on 5 October 2010
Let me say firstly that I collect Vogues, the issues with the best 1980's and 90's supermodels. I know them by heart and fully appreciate how much they have contributed to Vogue and fashion photography.
I was eagerly anticipating the release of this book and bought it full price down in London. I wanted to pick a mint shrinkwrapped copy whilst I browsed the display copy and read some of the content.
The models are alphabetically presented, from our era, to the supermodels era to the old days prior and during the Twiggy years.
I know they might have been limited in how much they could put in, but this is not a very thick book and it should have been!!! It isn't even thicker than "VOGUE COVERS" yet it would have been much more representative of each model had it been an added 200 pages at least!
The most pages a model get is 4 pages, that is for the most famous ones (KATE, CHRISTY, HELENA, TWIGGY, CLAUDIA, LINDA, CINDY, NADJA, DARIA...). Some models only get one photo and text on opposite page. I find all this very limiting and frustrating especially when the selected photographs could have been more thought through.
Take the book cover for instance, Kate Moss has posed for dozens/hundreds more artistic and beautiful portraits over the decade that would have made a stronger cover (VOGUE COVERS' cover was the perfect choice in comparison)....LINDA EVANGELISTA's section feels they picked the photo in a hurry, I can tell you that she has posed so beautifully for so many years there was a better pick. Don't even get me started...
Buy it if you collect like myself fashion photography and supermodels but don't expect too much. It is superficially put together and the girls deserve much better.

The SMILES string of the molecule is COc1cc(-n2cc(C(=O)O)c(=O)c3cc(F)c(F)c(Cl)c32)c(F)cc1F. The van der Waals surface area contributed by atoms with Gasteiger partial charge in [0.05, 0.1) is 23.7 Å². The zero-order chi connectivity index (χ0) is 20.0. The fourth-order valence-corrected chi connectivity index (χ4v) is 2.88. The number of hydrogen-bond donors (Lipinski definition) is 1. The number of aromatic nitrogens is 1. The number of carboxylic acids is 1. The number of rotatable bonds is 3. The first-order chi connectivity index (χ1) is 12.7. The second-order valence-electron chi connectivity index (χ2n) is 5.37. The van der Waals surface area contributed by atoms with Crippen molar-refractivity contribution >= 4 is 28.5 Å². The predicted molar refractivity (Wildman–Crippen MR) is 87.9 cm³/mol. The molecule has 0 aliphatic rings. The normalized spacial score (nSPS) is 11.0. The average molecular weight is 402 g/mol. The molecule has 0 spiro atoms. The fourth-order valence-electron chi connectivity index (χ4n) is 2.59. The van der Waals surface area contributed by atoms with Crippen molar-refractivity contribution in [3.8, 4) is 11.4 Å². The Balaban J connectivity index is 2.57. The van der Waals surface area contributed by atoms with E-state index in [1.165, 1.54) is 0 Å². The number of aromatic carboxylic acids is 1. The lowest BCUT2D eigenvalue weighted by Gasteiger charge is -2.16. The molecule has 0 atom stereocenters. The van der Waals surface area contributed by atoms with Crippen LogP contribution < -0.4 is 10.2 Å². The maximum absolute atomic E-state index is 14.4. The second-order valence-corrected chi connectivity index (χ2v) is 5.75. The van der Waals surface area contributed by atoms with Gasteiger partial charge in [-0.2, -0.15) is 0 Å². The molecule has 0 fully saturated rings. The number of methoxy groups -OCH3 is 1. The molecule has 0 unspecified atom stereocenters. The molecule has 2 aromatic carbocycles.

I recommend: 10 WOMEN By Peter Lindbergh, where he put 10 supermodels into chapters. A better approach although also too small:)
on 10 December 2010
I've only started to read this book but what I've seen so far has been really good. It's not just the models who are currently at the peak of their profession, but rather a who's who of fashion models since the concept of using live models to, ahem, "model" clothes was started. These women were initially known as "mannequins" which seems to me to dehumanize them, but looking at the photos (excellent reproduction by the way) of the early models/mannequins with their haughty, sneering looks for the camera, I can see that they were giving expression to an ideal of high fashion and perhaps in that sense the word mannequin is apt.
There isn't a portfolio of pics for each model, sometimes there's only one photo and the accompanying page of text. However, the text is masterfully written and gives real insight into the model as a working woman and an individual with her own interpretation of what the work means.
I've enjoyed every item about each model, even the ones that I have never heard of, and particularly the ones that I only know a little bit about because now I have a better idea of who they are as a person and not just an image on a page.
Of course, it's also lovely to read about the more modern models and see pictures that I have already seen in the pages of Vogue and know that I have these images in my magazine collection.